The Future Of Regenerative Tissue Therapy

As an alternative to invasive surgeries or long-term pain management regimens, BioStem’s tissue allografts tap the human body’s own tools for healing — which has the potential to radically redefine care across therapeutic categories.

The Future Of Regenerative Tissue Therapy

As an alternative to invasive surgeries or long-term pain management regimens, BioStem’s tissue allografts tap the human body’s own tools for healing — which has the potential to radically redefine care across therapeutic categories.

Redefining Care Through Regenerative Medicine

For addressing pain, injury, and the effects of disease, patients deserve non-addictive treatments that preserve quality of life. That’s why BioStem Life Sciences is committed to producing human tissue-based products for healing and regeneration that adhere to the industry’s highest standards, going over and above current good tissue practice (cGTP) standards to ensure the safety of our products.

With a focus on patient safety and continual drive to innovate, our tissue engineers leverage years of experience to extract, purify, and preserve tissues for use in advanced allograft technology. Our ultimate goal is to use the power of regenerative medicine to help people looking to heal after surgical intervention or disease, those who want to avoid narcotics for chronic pain or those who have been let down by traditional avenues of care.

The Science Behind a Growing Class of Therapies

At BioStem, we develop, manufacture, and market placental tissue products that tap the healing potency of the amniotic membrane. The amniotic environment is rich in growth factors and peptides associated with the generation of new tissue, and because amniotic tissues are also immunologically privileged, they are also highly biocompatible.1-3 This reduces the risk of host rejection reactions that could potentially complicate treatment and produce adverse effects.4,5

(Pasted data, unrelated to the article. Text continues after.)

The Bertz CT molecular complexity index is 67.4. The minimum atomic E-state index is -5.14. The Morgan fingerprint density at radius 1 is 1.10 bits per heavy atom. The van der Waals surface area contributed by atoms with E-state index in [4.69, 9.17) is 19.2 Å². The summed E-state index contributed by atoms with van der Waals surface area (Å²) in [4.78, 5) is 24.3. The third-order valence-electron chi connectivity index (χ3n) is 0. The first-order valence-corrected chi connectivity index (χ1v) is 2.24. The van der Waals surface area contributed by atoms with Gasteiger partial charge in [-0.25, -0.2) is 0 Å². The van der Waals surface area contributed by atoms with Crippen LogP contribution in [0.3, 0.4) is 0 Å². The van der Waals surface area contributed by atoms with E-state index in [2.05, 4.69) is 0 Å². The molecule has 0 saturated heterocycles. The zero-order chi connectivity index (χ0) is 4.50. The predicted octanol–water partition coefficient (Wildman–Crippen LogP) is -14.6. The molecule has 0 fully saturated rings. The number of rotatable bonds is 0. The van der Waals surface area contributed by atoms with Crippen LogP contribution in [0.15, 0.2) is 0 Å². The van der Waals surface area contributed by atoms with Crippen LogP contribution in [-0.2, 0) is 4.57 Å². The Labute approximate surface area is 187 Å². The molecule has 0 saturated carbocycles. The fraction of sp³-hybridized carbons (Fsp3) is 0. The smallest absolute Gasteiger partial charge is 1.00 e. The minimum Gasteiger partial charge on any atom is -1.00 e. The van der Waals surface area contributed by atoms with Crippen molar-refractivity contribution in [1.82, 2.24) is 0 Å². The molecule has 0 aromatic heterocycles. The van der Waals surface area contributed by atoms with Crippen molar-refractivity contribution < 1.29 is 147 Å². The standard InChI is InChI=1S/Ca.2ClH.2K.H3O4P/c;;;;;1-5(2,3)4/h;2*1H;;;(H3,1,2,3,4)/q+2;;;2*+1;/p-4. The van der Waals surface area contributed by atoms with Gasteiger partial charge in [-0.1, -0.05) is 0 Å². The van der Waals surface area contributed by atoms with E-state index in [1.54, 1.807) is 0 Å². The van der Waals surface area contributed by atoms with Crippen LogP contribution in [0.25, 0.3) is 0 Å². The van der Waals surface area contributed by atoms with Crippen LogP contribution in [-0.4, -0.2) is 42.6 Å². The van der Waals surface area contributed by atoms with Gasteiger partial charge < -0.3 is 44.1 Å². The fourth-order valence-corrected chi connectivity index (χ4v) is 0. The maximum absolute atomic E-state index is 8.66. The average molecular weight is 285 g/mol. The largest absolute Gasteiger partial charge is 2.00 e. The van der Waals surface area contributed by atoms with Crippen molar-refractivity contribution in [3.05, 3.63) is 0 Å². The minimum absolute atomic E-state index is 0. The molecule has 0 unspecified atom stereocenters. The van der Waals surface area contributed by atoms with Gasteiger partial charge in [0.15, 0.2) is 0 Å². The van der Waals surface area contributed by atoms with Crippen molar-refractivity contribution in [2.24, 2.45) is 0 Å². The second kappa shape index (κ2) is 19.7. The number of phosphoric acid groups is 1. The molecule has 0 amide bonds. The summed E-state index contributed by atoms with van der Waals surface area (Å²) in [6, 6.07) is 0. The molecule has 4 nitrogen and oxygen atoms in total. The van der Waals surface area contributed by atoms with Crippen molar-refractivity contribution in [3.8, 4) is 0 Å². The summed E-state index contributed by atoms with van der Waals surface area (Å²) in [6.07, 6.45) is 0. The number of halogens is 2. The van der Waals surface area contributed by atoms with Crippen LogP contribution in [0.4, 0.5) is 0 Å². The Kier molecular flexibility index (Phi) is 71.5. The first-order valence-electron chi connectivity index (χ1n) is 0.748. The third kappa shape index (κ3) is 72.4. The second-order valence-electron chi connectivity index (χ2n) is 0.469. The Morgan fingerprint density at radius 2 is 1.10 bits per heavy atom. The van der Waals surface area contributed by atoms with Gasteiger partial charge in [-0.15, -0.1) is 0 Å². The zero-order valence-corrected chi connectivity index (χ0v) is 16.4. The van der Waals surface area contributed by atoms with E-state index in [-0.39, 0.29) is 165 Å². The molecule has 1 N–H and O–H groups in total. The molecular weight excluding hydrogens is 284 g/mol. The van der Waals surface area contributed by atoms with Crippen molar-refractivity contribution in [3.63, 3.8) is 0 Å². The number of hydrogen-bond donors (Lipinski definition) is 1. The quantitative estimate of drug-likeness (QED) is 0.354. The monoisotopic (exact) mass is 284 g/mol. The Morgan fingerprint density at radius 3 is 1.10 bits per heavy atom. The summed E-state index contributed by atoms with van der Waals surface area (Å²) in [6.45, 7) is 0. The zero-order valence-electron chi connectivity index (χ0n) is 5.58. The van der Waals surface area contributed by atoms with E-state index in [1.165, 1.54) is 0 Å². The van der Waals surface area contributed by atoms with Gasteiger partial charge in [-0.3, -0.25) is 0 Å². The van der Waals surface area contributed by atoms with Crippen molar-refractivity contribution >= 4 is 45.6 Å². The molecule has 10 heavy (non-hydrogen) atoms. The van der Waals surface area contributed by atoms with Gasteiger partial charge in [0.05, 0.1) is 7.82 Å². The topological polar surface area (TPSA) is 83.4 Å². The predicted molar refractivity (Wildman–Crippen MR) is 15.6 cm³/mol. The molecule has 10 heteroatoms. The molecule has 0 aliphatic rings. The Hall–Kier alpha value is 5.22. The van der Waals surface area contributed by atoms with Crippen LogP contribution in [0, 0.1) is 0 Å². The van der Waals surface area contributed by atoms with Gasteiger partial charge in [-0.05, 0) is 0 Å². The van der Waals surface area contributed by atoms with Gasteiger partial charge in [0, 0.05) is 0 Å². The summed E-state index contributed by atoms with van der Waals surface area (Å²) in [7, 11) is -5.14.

To request general product information or for more specific questions, please feel free to contact us.

References: 1. Tao H, Fan H. Implantation of amniotic membrane to reduce postlaminectomy epidural adhesions. Eur Spine J. 2009; 18(8):1202-12. 2. Tseng SC, Li DQ, Ma X. Suppression of transforming growth factor-beta isoforms, TGF-beta recep__tor type II, and myofibroblast differentiation in cultured human corneal and limbal fibroblasts by amniotic membrane matrix. J Cell Physiol. 1999; 179(3):325-35. 3. Hao Y, Ma DH, Hwang DG, Kim WS, Zhang F. Identification of antiangiogenic and anti-inflammatory proteins in human amniotic membrane. Cornea. 2000; 19(3):348-52. 4. Islam R, Rahman S, Asaduzzaman SM, Rahman MS. Properties and Therapeutic Potential of Human Amniotic Membrane. Asian J Dermatol. 2015; 7(1):1-12. 5. Kubo M, Sonoda Y, Muramatsu R, Usui M. Immunogenicity of Human Amniotic Membrane in Experimental Xenotransplantation. Investigative Opth & Vis Sci. 2001; 42(7): 1539-46. 6. Niknejad H, Jorjani M, Ahmadiani A, Ghanavi J, Seifalian A. Properties of the Amniotic Membrane for Potential Use in Tissue Engineering. Eur Cells & Materials. 2008; 15: 88-99. Raines AL, Shih MS, Chua L, Su CW, Tseng SC. O’Connell J. Efficacy of Particulate Amniotic Membrane and Umbilical Cord Tissues in Attenuating Cartilage Destruction in an Osteoarthritis Model. Tissue Engineering Part A. 2017; 23(1-2). 8. Wang HS, Hung SC, Peng ST, Huang CC, Wei HM, Guo YJ, et al. Mesenchymal Stem Cells in the Wharton’s Jelly of the Umbilical Cord. Stem Cells. 2004; 22: 1330-1337.